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Deliveries that are performed with a vacuum extractor or forceps are referred to as “operative deliveries.” They account for approximately 10-15 percent of all vaginal births. Although they used to be somewhat routine, operative deliveries today are reserved for specific clinical reasons. Some of the scenarios in which a provider may want to perform an operative delivery include:

  • Concern for the baby’s heart rate.
  • To shorten the amount of time a woman is pushing (if she has been pushing a long time or is too tired to continue).
  • If the mother has a medical condition where she should not push, such as certain types of heart problems.

Both a vacuum and forceps delivery use external force to help guide the baby out of the vagina, but they differ in how they achieve that goal. In a vacuum delivery, a vacuum cup is applied directly to the top of the baby’s head and suction is used to assist with delivery. During a forceps delivery, forceps are placed alongside the baby’s cheekbones and the doctor pulls (usually while the mother pushes) to assist delivery.

Different risks and benefits exist when it comes to either form of delivery. Vacuum deliveries, while usually associated with less severe vaginal tearing and maternal blood loss, are often associated with more swelling on the baby’s head (this is reversible) and can cause lacerations on the scalp, bleeding under the baby’s skin or the skull, or bleeding behind the eyes. This bleeding can then lead to jaundice in the baby or other complications. Forceps are known to cause more extensive vaginal tearing, which may lead to blood loss or issues for the mother, such as incontinence. While forceps delivery can lead to bruising on the baby’s face or any of the injuries listed with the vacuum, they may be less than when compared with the vacuum.

If your doctor suggests an operative delivery, you should be counseled about the risks, benefits, and the reason it needs to be done. The alternatives may include continuing to push unassisted or proceeding with a C-section if there is enough concern that delivery needs to happen immediately. When it comes to what type of operative delivery is offered, while it is acceptable to make a request, the most important factor is which type your physician is comfortable using. Training on forceps and vacuum varies greatly in the United States, so your doctor most likely has a device he or she feels most confident using.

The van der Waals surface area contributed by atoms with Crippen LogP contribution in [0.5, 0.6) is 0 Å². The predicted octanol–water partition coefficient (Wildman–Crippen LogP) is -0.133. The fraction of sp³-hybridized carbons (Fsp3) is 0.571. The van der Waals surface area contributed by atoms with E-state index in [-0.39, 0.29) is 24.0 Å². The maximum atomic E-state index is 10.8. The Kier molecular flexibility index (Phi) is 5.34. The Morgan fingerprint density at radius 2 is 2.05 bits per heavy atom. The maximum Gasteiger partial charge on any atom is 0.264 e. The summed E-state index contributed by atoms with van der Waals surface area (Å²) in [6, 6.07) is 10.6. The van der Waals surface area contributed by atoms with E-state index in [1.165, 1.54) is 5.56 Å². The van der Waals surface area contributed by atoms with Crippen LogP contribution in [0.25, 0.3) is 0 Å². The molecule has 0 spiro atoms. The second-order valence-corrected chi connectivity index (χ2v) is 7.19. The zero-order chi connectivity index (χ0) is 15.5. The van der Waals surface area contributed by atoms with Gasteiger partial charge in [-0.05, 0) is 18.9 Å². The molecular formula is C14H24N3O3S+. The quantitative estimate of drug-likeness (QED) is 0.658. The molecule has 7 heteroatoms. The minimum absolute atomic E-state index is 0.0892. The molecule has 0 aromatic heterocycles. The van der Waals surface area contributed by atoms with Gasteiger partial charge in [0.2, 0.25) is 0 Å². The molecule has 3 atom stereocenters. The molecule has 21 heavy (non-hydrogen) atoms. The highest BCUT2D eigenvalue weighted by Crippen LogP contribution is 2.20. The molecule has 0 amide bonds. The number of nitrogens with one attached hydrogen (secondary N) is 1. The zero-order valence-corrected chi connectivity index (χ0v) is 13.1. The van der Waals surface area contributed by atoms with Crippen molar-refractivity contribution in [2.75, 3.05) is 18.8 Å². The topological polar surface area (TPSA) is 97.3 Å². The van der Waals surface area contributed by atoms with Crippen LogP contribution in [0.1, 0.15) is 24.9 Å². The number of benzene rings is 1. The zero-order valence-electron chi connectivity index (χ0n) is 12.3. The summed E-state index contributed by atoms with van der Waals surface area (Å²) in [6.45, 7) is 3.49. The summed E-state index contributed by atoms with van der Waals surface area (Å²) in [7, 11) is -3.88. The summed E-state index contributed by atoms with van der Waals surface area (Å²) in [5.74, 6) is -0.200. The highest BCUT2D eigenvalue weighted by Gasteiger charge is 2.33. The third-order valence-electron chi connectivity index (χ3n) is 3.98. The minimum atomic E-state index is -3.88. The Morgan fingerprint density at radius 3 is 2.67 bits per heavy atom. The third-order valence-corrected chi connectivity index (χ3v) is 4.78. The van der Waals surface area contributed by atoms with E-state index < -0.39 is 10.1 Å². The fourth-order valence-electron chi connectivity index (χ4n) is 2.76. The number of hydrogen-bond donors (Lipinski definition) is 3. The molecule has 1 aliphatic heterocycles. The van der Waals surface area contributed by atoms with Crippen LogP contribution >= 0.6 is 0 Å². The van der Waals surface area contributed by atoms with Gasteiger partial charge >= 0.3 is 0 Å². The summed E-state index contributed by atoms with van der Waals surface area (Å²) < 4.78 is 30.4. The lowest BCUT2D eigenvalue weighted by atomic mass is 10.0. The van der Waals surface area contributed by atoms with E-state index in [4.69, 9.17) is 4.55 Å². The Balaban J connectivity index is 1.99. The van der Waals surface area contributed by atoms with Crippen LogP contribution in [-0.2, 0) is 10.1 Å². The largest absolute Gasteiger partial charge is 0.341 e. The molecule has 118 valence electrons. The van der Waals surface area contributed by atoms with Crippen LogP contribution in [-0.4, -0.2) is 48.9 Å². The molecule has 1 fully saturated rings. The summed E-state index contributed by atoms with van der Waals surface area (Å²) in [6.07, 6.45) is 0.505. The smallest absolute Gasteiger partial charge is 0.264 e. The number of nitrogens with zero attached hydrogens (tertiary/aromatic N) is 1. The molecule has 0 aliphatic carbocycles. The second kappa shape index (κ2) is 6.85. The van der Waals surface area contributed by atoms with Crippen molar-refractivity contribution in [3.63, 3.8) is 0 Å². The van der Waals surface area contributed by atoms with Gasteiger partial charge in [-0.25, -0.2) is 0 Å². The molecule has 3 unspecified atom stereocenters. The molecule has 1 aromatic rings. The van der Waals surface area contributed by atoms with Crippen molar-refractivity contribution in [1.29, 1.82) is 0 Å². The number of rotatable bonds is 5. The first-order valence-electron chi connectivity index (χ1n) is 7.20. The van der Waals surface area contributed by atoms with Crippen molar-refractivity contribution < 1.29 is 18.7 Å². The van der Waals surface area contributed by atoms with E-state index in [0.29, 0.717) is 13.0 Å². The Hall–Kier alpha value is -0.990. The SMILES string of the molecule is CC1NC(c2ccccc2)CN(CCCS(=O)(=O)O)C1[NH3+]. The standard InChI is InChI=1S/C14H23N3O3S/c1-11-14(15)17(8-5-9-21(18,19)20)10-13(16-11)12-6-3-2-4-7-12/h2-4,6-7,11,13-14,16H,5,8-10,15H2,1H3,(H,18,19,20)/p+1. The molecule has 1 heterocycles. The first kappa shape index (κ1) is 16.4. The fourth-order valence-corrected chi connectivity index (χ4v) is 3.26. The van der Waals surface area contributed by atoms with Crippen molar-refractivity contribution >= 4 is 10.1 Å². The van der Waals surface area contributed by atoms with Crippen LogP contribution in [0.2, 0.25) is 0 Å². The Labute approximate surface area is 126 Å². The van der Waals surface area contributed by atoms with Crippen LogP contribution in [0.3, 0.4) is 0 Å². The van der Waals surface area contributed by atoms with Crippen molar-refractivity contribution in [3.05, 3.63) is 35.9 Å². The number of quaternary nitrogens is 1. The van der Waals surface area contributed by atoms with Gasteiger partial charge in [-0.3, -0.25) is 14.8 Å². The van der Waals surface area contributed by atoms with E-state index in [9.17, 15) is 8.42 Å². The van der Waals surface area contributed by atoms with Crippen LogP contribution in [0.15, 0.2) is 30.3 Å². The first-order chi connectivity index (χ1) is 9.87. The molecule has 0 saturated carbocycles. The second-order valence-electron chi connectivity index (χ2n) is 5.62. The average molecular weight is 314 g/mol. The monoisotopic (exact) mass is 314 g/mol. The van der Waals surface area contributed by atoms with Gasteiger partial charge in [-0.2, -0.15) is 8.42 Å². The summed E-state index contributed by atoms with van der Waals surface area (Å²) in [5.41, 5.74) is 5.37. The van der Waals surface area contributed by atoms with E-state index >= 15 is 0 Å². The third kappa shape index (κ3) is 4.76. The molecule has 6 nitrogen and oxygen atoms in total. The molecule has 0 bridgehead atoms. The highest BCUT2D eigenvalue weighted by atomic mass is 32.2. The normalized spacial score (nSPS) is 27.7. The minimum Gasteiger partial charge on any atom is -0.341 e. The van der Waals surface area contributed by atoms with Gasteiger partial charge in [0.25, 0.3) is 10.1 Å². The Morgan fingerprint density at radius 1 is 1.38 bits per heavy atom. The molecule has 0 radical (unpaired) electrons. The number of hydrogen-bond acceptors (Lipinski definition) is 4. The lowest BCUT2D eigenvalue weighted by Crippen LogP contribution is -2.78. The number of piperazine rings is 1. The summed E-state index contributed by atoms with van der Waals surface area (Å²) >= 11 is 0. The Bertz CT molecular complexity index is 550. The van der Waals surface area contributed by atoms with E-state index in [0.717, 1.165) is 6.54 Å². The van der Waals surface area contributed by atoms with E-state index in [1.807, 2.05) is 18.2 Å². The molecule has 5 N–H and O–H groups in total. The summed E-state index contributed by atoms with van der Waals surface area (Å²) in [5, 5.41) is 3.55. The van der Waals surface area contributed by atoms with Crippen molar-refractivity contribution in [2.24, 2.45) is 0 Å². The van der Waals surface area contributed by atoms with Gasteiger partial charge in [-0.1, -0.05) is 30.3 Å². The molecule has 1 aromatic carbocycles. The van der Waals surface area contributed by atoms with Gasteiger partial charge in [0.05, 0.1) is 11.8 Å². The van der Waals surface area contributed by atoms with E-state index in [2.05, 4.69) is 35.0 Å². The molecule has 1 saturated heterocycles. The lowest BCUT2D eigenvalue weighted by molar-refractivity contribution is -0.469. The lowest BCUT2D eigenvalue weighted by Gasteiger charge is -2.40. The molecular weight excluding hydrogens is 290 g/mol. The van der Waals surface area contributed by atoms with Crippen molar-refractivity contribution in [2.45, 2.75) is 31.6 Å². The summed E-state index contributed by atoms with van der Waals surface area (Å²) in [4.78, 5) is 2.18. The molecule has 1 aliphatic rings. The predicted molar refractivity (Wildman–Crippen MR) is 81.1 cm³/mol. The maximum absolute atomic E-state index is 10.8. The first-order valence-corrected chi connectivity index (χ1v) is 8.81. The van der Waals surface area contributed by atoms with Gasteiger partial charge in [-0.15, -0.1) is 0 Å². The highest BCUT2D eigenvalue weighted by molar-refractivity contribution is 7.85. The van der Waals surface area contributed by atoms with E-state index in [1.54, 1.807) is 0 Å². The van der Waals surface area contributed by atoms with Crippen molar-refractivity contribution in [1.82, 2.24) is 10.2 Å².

If an operative delivery is not successful, your provider will then likely want to proceed with a C-section.

Reviewed by Dr. Jen Lincoln, November 2018

Takeaways

  • Deliveries that are done using a vacuum extractor or forceps are referred to collectively as operative deliveries.
  • Operative deliveries should only be done if there is a benefit to the baby or mother to speed up the delivery process.
  • Different risks and benefits exist for the vacuum and forceps, and these must be taken into account at the time of delivery.
  • A provider should only use a device he or she has been trained on and feels comfortable using.

References

  1. American College of Obstetricians/Gynecologists Practice Bulletin #17. Operative Vaginal Delivery.
  2. O’Mahony F, Hofmeyr GJ, Menon V. Choice of instruments for assisted vaginal delivery. Cochrane Database of Systematic Reviews 2010, Issue 11. Art. No.: CD005455. DOI: 10.1002/14651858.CD005455.pub2.

Comments

  1. Thank you for this article I have decided that I would rather indure pain than risk my baby’s life for epidural and the vaccume and forceps I will not do…thank you do much you helped a lot with this article

    Reply
    1. Glad to be of help Elizabeth, and be sure to talk about your preferences with your doctor or midwife so they can know your concerns and how best to help you – good luck!

      Reply
    1. Alexe, I’m glad you enjoyed the article and am sorry your delivery was so eventful! I am glad all ended up well for you.

      Reply

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